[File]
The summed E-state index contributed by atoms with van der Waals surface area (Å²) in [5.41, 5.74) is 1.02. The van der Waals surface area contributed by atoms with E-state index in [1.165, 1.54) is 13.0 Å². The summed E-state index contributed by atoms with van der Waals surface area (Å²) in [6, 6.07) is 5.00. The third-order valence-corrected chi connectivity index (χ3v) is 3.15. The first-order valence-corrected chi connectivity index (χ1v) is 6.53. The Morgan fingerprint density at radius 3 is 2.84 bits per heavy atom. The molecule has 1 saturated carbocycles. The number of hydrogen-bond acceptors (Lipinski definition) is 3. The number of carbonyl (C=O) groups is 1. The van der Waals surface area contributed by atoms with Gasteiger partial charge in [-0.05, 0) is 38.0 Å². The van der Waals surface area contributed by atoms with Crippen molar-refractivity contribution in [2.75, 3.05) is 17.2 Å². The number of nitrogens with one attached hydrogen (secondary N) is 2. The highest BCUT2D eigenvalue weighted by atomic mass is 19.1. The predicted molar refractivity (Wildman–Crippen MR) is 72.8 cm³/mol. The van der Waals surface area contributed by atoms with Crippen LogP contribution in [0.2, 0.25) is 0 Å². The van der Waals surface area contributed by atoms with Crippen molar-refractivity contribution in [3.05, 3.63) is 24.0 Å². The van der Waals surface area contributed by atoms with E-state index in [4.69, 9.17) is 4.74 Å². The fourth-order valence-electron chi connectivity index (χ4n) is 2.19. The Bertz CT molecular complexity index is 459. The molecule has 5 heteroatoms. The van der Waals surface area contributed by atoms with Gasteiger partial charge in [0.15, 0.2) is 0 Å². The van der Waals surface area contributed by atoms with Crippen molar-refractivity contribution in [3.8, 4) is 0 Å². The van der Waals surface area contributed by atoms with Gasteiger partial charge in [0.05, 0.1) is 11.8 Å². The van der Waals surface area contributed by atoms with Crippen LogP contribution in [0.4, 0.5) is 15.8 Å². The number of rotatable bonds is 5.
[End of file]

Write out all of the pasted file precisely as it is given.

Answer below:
The summed E-state index contributed by atoms with van der Waals surface area (Å²) in [5.41, 5.74) is 1.02. The van der Waals surface area contributed by atoms with E-state index in [1.165, 1.54) is 13.0 Å². The summed E-state index contributed by atoms with van der Waals surface area (Å²) in [6, 6.07) is 5.00. The third-order valence-corrected chi connectivity index (χ3v) is 3.15. The first-order valence-corrected chi connectivity index (χ1v) is 6.53. The Morgan fingerprint density at radius 3 is 2.84 bits per heavy atom. The molecule has 1 saturated carbocycles. The number of hydrogen-bond acceptors (Lipinski definition) is 3. The number of carbonyl (C=O) groups is 1. The van der Waals surface area contributed by atoms with Gasteiger partial charge in [-0.05, 0) is 38.0 Å². The van der Waals surface area contributed by atoms with Crippen molar-refractivity contribution in [2.75, 3.05) is 17.2 Å². The number of nitrogens with one attached hydrogen (secondary N) is 2. The highest BCUT2D eigenvalue weighted by atomic mass is 19.1. The predicted molar refractivity (Wildman–Crippen MR) is 72.8 cm³/mol. The van der Waals surface area contributed by atoms with Crippen LogP contribution in [0.2, 0.25) is 0 Å². The van der Waals surface area contributed by atoms with Crippen molar-refractivity contribution in [3.05, 3.63) is 24.0 Å². The van der Waals surface area contributed by atoms with E-state index in [4.69, 9.17) is 4.74 Å². The fourth-order valence-electron chi connectivity index (χ4n) is 2.19. The Bertz CT molecular complexity index is 459. The molecule has 5 heteroatoms. The van der Waals surface area contributed by atoms with Gasteiger partial charge in [0.15, 0.2) is 0 Å². The van der Waals surface area contributed by atoms with Crippen molar-refractivity contribution in [3.8, 4) is 0 Å². The van der Waals surface area contributed by atoms with Gasteiger partial charge in [0.05, 0.1) is 11.8 Å². The van der Waals surface area contributed by atoms with Crippen LogP contribution in [0.4, 0.5) is 15.8 Å². The number of rotatable bonds is 5.